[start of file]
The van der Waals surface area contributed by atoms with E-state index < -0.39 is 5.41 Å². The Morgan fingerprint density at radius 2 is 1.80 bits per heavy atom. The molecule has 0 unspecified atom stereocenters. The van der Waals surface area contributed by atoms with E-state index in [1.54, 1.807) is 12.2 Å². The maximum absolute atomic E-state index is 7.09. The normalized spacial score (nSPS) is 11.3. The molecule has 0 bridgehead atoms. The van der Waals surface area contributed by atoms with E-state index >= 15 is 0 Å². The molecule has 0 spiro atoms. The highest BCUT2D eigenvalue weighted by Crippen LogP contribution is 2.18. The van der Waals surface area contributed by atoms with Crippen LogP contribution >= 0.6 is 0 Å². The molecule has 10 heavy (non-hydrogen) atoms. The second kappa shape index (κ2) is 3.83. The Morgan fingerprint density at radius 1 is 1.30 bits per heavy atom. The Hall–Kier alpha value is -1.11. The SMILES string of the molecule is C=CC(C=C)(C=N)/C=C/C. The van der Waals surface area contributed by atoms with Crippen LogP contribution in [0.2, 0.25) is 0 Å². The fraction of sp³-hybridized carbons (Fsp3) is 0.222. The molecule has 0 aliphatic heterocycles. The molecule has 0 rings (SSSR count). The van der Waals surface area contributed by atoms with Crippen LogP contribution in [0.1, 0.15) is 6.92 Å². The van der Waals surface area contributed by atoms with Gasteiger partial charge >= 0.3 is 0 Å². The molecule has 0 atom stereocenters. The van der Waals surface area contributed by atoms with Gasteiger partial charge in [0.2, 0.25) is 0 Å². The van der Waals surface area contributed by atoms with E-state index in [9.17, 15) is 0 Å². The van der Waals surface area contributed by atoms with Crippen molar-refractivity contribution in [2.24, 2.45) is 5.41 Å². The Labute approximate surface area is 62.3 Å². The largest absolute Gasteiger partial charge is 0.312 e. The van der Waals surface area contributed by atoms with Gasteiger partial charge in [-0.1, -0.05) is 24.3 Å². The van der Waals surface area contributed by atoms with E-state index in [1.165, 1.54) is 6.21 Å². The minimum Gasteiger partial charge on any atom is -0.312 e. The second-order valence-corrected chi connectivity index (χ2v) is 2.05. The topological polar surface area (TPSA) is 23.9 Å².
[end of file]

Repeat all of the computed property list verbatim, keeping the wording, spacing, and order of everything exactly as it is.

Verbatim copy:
The van der Waals surface area contributed by atoms with E-state index < -0.39 is 5.41 Å². The Morgan fingerprint density at radius 2 is 1.80 bits per heavy atom. The molecule has 0 unspecified atom stereocenters. The van der Waals surface area contributed by atoms with E-state index in [1.54, 1.807) is 12.2 Å². The maximum absolute atomic E-state index is 7.09. The normalized spacial score (nSPS) is 11.3. The molecule has 0 bridgehead atoms. The van der Waals surface area contributed by atoms with E-state index >= 15 is 0 Å². The molecule has 0 spiro atoms. The highest BCUT2D eigenvalue weighted by Crippen LogP contribution is 2.18. The van der Waals surface area contributed by atoms with Crippen LogP contribution >= 0.6 is 0 Å². The molecule has 10 heavy (non-hydrogen) atoms. The second kappa shape index (κ2) is 3.83. The Morgan fingerprint density at radius 1 is 1.30 bits per heavy atom. The Hall–Kier alpha value is -1.11. The SMILES string of the molecule is C=CC(C=C)(C=N)/C=C/C. The van der Waals surface area contributed by atoms with Crippen LogP contribution in [0.2, 0.25) is 0 Å². The fraction of sp³-hybridized carbons (Fsp3) is 0.222. The molecule has 0 aliphatic heterocycles. The molecule has 0 rings (SSSR count). The van der Waals surface area contributed by atoms with Crippen LogP contribution in [0.1, 0.15) is 6.92 Å². The van der Waals surface area contributed by atoms with Gasteiger partial charge >= 0.3 is 0 Å². The molecule has 0 atom stereocenters. The van der Waals surface area contributed by atoms with Gasteiger partial charge in [0.2, 0.25) is 0 Å². The van der Waals surface area contributed by atoms with E-state index in [9.17, 15) is 0 Å². The van der Waals surface area contributed by atoms with Crippen molar-refractivity contribution in [2.24, 2.45) is 5.41 Å². The Labute approximate surface area is 62.3 Å². The largest absolute Gasteiger partial charge is 0.312 e. The van der Waals surface area contributed by atoms with Gasteiger partial charge in [-0.1, -0.05) is 24.3 Å². The van der Waals surface area contributed by atoms with E-state index in [1.165, 1.54) is 6.21 Å². The minimum Gasteiger partial charge on any atom is -0.312 e. The second-order valence-corrected chi connectivity index (χ2v) is 2.05. The topological polar surface area (TPSA) is 23.9 Å².